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Day 1️⃣4️⃣ of @forcoloredgirlsbookclub October Bookstagram Challenge: favourite non-fiction ~ When They Call You A Terrorist (A Black Lives Matter Memoir) by Patrisse Khan-Cullors & Asha Bandele. ? This is one of a number of non-fiction reads I’ve found incredibly impactful so far this year but it’s the one I find myself coming back to and reflecting on most frequently. And the reason for this is because, well ..it surprised me (I love a book that does this!). Why I hear you ask? Because, although I had anticipated feeling all sorts of ways (rage, frustration, sadness, despair, disbelief, solidarity, injustice, more rage..) about much of what I read within the book’s 253 pages (and all were keenly felt), I hadn’t quite bargained on finding myself firmly within the embrace of what I can only describe as a deeply affecting love story. And no, not in the sense of a romantic love story (although these too are featured) but rather one of a woman’s fierce, unconditional and indefatigable love for a brother, for a father, for a people/community and ultimately for a movement amidst untold, manifest trauma. Love is the propelling force, the lens and the balm and Khan-Cullors does well to somehow keep this front and centre at the same time as relaying the fraught and emotionally & physically challenging lived realities of being black in contemporary America. As uncle Jimmy so eloquently reasoned, “Love takes off the masks we fear we cannot live without and know we cannot live within” ? – James A.Baldwin #whentheycallyouaterrorist #ablacklivesmattermemoir #patrissekhancullors #ashabandele #forcoloredgirlsphotochallenge #Bookstagram #bookstagramphotochallenge #favouritenonfictionreads #diversereads #missdeereads #WRBG #fortheloveofbooks #bookwormforlife #blacklivesmatter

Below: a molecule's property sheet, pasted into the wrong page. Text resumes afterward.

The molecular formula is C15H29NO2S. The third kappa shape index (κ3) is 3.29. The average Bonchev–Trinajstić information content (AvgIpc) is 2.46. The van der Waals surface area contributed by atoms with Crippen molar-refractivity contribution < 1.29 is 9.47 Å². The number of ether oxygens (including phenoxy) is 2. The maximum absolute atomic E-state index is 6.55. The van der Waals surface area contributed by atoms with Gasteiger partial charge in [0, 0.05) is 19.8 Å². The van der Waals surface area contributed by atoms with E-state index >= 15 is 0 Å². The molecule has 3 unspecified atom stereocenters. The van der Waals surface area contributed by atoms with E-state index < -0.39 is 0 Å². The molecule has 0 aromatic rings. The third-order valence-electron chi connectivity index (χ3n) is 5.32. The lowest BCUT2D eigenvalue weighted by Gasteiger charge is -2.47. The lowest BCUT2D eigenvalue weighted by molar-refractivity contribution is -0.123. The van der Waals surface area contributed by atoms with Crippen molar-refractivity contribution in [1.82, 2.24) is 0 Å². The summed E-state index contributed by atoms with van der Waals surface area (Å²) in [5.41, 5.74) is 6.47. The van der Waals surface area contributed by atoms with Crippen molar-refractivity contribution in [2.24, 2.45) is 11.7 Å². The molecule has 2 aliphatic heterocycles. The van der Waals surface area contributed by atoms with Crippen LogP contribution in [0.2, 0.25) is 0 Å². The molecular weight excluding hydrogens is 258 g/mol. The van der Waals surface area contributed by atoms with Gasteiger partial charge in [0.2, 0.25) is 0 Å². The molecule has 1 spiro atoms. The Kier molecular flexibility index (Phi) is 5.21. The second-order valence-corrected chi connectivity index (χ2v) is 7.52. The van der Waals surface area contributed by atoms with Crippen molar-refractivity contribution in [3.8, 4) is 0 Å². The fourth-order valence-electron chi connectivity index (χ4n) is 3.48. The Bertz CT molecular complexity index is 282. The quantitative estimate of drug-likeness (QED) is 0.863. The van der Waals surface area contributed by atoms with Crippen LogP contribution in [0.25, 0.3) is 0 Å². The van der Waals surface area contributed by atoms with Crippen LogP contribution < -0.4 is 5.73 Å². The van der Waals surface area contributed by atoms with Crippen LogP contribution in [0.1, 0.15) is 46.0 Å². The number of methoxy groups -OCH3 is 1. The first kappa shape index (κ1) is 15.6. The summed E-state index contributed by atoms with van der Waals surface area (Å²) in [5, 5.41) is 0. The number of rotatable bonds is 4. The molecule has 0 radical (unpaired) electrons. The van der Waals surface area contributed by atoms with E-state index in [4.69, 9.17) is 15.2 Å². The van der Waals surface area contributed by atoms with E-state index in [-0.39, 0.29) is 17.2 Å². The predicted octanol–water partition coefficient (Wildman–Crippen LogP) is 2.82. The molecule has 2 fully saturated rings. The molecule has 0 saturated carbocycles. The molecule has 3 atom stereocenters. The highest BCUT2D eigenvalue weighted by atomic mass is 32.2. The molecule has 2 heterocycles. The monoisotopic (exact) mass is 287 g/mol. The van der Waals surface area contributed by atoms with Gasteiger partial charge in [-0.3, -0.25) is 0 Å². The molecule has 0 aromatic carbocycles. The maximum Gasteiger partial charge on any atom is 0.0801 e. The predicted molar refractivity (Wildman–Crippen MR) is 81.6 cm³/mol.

Dee runs a unique page here. It is a perfect mashup of art by mostly Black and Brown artists featuring Black and Brown folks while also functioning as a bookstagram page. This is part digital museum, part library. Throw in clips from Dee’s outings for book signings, artist talks and even concerts, and you have a wonderful rabbit hole to fall down and get lost in. If you have a commute that gets long one evening or a few minutes to kill while waiting in super long line while shopping, this is the spot. Self described as a “Bespectacled shutterbug, book junkie, art lover and sometime professional vacationist”, Miss Dee has the life I want if we’re talking about IG envy with her many beautiful photos in different places and her eye for captivating art. Hashtags this bookstgram page operates under include: #missdeereads and #fortheloveofart.
4.) Black Girls Lit